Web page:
Sexual Drama in the Early Poetry

  • Patricia Flanagan Behrendt

Abstract

A mainstay of Wilde criticism is an attempt to reconcile Wilde’s personality, which led to his public reputation as a decadent dandy and poseur ruined in a spectacular sex scandal, with his achievements in literature. In 1985, in the introduction to a volume of critical essays covering Wilde’s major works, Harold Bloom returns, as most Wilde critics explicitly do, to the ultimate question: why was the artist who was so immersed in life and letters, the author of “The Soul of Man Under Socialism” and The Importance of Being Earnest, “so doom-eager?”1 Why did Wilde, at the height of his reputation as a successful playwright, allow himself to be broken on the public wheel of scandal which he could have avoided? The puzzle is exaggerated by our general tendency to exalt artistic and intellectual achievements, elevating them above other aspects of human behavior, especially above those associated with sexual activity which society labels scandalous.

Keywords

Explosive Hunt Crest Egypt Boris 

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Notes

  1. 1.
    Harold Bloom, Oscar Wilde (New York: Chelsea House, 1985), p.6.Google Scholar
  2. 2.
    André Gide, Oscar Wilde (New York: Philosophical Library, 1949), p. 1.Google Scholar
  3. 3.
    Quoted in Philip Cohen, The Moral Vision of Oscar Wilde (Rutherford, Madison, Teaneck, NJ: Fairleigh Dickinson University Press, 1978): preface, p.4.Google Scholar
  4. 4.
    See John Stokes, Oscar Wilde (London: Longman Group, 1978);Google Scholar
  5. Epifanio San Juan, The Art of Oscar Wilde (Princeton: Princeton University Press, 1967);Google Scholar
  6. Edouard Roditi, Oscar Wilde (New York: New Directions, 1986; orig. pub. 1947);Google Scholar
  7. Donald Ericksen, Oscar Wilde (Boston: Twayne, 1977).Google Scholar
  8. 5.
    Richard Pine, Oscar Wilde (Dublin: Gill and Macmillan, 1983), p.31.Google Scholar
  9. 7.
    Quoted in H. Montgomery Hyde, The Annotated Oscar Wilde (Clarkson N. Potter, 1982), p.18.Google Scholar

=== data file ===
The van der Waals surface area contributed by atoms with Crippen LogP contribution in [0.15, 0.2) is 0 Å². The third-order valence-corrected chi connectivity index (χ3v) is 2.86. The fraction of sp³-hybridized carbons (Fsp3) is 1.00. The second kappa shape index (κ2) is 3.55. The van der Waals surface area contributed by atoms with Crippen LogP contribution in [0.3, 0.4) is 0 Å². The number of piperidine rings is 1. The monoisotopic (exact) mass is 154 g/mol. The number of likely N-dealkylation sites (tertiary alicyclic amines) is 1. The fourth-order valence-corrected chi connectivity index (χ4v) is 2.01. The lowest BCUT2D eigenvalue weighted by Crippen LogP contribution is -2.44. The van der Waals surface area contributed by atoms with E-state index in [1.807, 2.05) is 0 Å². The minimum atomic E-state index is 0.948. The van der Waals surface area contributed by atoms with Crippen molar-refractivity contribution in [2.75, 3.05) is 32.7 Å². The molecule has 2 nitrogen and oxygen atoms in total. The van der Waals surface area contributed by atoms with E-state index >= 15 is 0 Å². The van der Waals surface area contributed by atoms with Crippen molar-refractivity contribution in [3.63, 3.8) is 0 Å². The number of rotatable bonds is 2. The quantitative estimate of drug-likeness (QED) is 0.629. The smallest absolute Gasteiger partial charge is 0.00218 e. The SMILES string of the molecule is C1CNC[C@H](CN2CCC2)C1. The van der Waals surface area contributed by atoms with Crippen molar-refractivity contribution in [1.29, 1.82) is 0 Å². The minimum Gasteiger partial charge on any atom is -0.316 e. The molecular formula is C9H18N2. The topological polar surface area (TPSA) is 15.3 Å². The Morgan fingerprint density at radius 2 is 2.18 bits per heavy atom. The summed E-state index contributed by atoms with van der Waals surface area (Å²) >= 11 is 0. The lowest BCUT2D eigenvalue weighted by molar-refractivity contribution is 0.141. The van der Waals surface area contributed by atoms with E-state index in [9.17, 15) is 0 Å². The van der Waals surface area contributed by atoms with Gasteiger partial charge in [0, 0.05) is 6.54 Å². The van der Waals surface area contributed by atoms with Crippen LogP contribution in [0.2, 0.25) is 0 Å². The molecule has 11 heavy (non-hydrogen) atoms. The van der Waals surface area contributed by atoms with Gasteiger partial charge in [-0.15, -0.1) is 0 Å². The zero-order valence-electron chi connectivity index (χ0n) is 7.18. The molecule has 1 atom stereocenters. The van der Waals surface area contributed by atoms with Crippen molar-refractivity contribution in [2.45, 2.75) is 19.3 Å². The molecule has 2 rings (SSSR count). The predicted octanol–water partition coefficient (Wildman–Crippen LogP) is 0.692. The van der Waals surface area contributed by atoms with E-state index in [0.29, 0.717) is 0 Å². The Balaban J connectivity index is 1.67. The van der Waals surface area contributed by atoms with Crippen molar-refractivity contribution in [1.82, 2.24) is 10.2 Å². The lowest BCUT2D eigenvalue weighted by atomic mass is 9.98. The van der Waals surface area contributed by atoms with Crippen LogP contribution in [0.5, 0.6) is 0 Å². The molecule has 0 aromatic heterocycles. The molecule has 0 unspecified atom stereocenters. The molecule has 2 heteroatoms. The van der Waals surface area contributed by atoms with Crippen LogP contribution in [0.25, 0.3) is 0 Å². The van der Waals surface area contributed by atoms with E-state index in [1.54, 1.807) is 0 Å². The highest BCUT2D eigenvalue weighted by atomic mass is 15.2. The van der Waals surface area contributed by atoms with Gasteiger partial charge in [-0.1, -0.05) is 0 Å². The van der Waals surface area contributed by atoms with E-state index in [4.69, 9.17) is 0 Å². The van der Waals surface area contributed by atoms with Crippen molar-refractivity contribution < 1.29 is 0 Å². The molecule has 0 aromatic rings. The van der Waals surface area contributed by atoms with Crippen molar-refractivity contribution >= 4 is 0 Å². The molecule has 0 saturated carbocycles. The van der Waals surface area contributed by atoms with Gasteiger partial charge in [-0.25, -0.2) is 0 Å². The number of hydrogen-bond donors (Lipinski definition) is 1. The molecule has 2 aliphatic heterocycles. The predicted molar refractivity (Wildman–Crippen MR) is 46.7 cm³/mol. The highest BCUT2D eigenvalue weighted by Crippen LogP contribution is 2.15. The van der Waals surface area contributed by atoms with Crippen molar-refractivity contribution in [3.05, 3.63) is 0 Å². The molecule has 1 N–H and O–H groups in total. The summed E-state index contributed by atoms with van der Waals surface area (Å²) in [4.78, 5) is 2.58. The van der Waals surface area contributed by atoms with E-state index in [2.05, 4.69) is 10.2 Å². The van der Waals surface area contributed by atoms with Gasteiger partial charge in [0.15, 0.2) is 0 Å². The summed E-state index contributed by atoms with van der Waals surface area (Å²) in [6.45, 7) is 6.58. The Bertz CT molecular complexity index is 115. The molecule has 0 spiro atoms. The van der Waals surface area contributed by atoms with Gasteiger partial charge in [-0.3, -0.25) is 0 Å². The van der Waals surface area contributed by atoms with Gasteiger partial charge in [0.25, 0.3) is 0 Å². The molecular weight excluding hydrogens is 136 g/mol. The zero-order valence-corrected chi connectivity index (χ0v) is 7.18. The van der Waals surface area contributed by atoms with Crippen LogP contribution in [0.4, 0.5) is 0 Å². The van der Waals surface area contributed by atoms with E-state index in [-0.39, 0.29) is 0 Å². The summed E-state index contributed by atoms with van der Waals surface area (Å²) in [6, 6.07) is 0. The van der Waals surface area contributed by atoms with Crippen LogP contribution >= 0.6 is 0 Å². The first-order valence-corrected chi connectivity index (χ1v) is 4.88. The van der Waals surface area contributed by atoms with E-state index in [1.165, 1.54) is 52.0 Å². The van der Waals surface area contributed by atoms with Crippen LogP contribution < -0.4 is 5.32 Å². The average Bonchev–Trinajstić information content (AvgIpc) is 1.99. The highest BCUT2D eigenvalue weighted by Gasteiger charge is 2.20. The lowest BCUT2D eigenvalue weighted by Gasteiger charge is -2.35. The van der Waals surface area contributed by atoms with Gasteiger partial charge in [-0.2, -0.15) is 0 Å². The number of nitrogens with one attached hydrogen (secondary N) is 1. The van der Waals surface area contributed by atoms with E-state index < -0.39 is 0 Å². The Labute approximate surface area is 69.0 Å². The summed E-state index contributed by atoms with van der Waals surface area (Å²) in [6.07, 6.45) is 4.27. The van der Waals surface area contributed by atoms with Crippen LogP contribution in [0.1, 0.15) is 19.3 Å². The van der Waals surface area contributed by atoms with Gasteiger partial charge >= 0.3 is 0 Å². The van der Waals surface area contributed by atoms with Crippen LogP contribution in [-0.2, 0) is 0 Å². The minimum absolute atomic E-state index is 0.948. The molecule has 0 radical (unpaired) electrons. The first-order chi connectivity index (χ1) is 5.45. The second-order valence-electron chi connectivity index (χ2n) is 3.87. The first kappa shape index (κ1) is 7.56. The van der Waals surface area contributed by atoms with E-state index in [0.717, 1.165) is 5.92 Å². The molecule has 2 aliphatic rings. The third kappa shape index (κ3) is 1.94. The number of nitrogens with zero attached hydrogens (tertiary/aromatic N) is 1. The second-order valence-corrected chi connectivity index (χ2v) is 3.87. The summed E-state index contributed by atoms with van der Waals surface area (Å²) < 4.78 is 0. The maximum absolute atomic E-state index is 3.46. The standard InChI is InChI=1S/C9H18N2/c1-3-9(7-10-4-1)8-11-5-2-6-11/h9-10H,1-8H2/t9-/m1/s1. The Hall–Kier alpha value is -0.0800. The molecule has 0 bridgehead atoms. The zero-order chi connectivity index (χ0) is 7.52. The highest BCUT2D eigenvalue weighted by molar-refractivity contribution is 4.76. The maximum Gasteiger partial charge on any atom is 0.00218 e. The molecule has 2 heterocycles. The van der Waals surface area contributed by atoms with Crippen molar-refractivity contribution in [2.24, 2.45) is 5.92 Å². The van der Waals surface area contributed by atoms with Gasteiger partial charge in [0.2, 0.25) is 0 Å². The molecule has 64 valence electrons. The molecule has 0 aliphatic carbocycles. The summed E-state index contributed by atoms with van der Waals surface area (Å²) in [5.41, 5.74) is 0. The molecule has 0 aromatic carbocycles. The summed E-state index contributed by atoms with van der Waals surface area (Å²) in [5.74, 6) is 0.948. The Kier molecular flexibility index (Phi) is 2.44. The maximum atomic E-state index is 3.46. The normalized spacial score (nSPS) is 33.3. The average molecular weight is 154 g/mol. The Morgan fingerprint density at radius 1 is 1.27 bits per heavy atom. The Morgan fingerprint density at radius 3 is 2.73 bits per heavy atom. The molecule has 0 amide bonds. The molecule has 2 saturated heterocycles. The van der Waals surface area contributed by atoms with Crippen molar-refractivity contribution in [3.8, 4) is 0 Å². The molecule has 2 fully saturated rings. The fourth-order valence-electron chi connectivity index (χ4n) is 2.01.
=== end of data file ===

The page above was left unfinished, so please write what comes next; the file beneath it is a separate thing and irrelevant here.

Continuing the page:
10. 9.
    Brian Reade, Sexual Heretics: Male Homosexuality in English Literature from 1850–1900 (London: Routledge and Kegan Paul, 1970), p.27.Google Scholar
  11. 15.
    Hesketh Pearson, Oscar Wilde (New York: Harper and Brothers, 1946), p.46.Google Scholar
  12. 17.
    Boris Brasol, Oscar Wilde (New York: Charles Seribher’s Sons, 1938), p.70.Google Scholar
  13. 22.
    William Butler Yeats, quoted in Oscar Wilde: The Critical Heritage, ed. Karl Beckson (London and Boston: Routledge and Kegan Paul, 1970), p.399.Google Scholar
  14. 29.
    Thomas Wentworth Higginson, “Unmanly Manhood,” Woman’s Journal [Boston], 4 February 1882, xiii, 33.Google Scholar
  15. 30.
    Ambrose Bierce’s Satanic Reader, ed. Ernest Jerome Hopkins (New York, 1968), pp.5–6.Google Scholar
  16. 31.
    Review by Oscar Browning, in Academy, 30 July 1881, xx, 85.Google Scholar
  17. 35.
    Robert H. Sherard, The Life of Oscar Wilde (London, 1906), p. 134.Google Scholar
  18. Quoted in Ernst Bendz, The Influence of Pater and Matthew Arnold in the Prose Writings of Oscar Wilde (Folcroft, PA: The Folcroft Press, 1914), p.34.Google Scholar
  19. 36.
    Walter Pater, The Renaissance (New York: Methuen Library Edition, 1910), p.138–39.Google Scholar
  20. 38.
    Eve Kosofsky Sedgwick, Between Men: English Literature and Male Homosocial Desire (New York: Columbia University Press, 1985), p.95.Google Scholar
  21. 42.
    J. Peter Euben, “Preface,” Greek Tragedy and Political Theory, ed. J. Peter Euben (Berkeley: University of California Press, 1986), p.x.Google Scholar
  22. 43.
    Edward Tripp, The Meridian Handbook of Classical Mythology (New York: New American Library, 1970), pp.68–69.Google Scholar
  23. 45.
    Rictor Norton, The Homosexual Literary Tradition (New York: Revisionist Press, 1974), p.364.Google Scholar
  24. 46.
    Erwin Panofsky, Studies in Iconology (New York: Harper and Row, 1962), pp.95–96.Google Scholar
  25. 47.
    See Peter Webb, “Victorian Erotica,” in The Sexual Dimension in Literature (London: Vision, Barnes and Noble, 1982), p.55.Google Scholar
  26. 50.
    See Patricia Flanagan Behrendt, “Dangerous Wounds: Vampirism as Social Metaphor in Zola’s Thérèse Raquin,” The European Studies Journal, II, 2 (1985),Google Scholar
  27. Bram Dykstra, Idols of Perversity: Fantasies of Feminine Evil in Fin-De-Siècle Culture (New York and London: Oxford University Press, 1986).Google Scholar
  28. 51.
    Philip Cohen, The Moral Vision of Oscar Wilde (Rutherford, Madison, Teaneck, NJ: Fairleigh Dickinson University Press, 1978), pp.46–47.Google Scholar

Copyright information

© Patricia Flanagan Behrendt 1991

Authors and Affiliations

  • Patricia Flanagan Behrendt
    • 1
  1. 1.University of NebraskaLincolnUSA

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